The Dry Garden: Knowing harm

Posted on | September 10, 2011 | No Comments

Many years ago, as a photographer and I were at work on photo essay for a Sunday magazine about some of the more accident-prone people in Britain, we found that home gardeners were high among the klutzes known by UK emergency room attendants as “heart sink patients.” Evidently the repeated sight of them made the hearts of emergency room staff sink. Their favorite times for calamity were three-day weekends, when in numbers disproportionate to the general population they fell off ladders, cut their fingers and sprained their backs. The photographer and I hoped that the photo series might reveal something about the mad cap determination of gardeners. However, before we had a chance to undertake the series in earnest, the photographer died in a plane crash.

Since moving to Los Angeles and taking up gardening, I’ve thought about that aborted series every Labor Day weekend for more than a decade. Early on, I learned that public holidays here also routinely claim “weekend warriors,” however Los Angeles emergency rooms are just as likely to receive hikers, surfers and various outdoorsy types for the simple reason that not nearly the same proportion of Southern Californians as Britons do their own gardening.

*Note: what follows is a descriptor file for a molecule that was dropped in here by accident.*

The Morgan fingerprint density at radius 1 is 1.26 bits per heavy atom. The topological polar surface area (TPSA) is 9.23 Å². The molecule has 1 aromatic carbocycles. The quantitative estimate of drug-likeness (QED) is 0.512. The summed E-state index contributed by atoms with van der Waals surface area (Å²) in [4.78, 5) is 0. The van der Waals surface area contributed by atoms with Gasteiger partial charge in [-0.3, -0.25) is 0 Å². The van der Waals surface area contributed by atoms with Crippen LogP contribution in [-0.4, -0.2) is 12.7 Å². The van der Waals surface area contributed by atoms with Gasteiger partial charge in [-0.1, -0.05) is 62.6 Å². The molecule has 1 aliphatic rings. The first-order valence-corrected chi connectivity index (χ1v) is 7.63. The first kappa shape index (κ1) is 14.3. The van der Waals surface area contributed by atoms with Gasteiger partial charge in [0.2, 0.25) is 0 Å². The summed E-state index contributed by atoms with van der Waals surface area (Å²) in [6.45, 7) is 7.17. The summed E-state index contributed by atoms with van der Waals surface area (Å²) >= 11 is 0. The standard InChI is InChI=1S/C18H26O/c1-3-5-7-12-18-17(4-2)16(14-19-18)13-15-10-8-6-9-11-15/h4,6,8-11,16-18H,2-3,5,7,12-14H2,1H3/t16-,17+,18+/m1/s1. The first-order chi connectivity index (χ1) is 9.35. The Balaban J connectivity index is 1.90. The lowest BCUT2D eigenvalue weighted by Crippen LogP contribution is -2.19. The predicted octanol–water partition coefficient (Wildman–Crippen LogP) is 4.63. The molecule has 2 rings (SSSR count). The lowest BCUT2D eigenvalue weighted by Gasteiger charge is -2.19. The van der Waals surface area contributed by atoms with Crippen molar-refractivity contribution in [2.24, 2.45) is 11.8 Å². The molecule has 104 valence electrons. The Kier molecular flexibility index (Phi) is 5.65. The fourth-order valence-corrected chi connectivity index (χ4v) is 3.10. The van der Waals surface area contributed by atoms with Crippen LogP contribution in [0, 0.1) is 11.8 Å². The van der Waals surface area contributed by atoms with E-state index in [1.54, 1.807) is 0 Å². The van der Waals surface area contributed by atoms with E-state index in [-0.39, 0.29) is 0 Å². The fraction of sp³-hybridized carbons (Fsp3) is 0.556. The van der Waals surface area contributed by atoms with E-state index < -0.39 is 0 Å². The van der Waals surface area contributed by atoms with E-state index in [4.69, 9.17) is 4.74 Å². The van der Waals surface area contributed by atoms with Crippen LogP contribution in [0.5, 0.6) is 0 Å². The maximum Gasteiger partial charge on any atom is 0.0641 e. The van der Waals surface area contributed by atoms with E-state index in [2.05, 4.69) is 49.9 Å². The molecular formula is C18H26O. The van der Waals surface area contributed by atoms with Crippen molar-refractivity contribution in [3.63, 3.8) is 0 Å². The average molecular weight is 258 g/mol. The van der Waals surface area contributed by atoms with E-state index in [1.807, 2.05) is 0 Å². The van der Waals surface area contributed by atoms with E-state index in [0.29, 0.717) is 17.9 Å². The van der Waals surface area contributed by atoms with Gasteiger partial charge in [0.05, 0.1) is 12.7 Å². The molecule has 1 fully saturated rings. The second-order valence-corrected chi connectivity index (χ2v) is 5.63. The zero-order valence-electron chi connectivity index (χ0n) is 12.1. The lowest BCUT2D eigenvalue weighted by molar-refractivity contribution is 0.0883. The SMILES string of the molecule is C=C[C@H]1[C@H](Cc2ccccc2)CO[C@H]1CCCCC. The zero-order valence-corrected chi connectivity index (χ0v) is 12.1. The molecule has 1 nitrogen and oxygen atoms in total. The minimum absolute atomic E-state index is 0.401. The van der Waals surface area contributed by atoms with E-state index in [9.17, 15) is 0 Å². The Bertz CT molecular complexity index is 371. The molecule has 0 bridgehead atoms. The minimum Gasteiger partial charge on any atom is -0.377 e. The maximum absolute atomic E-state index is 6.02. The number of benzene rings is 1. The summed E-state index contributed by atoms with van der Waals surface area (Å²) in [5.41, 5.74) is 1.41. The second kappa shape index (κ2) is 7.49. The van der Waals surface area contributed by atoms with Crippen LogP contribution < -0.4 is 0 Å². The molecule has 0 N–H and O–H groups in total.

Does that by extension, I have long wondered, make gardening here safer? British gardeners tend to focus on fruit, flowers and vegetables. Injuries would reflect digging, pruning and the presence of thorns. Southern California gardens tend to be dominated by lawn and hedges. Many, perhaps even most, Southern Californians don’t mow their own lawns or prune their own hedges. To understand the injuries here, we’d need to study the generally poorly monitored population of mow and blow teams. Click here to keep reading ‘The Dry Garden’ in the Los Angeles Times.


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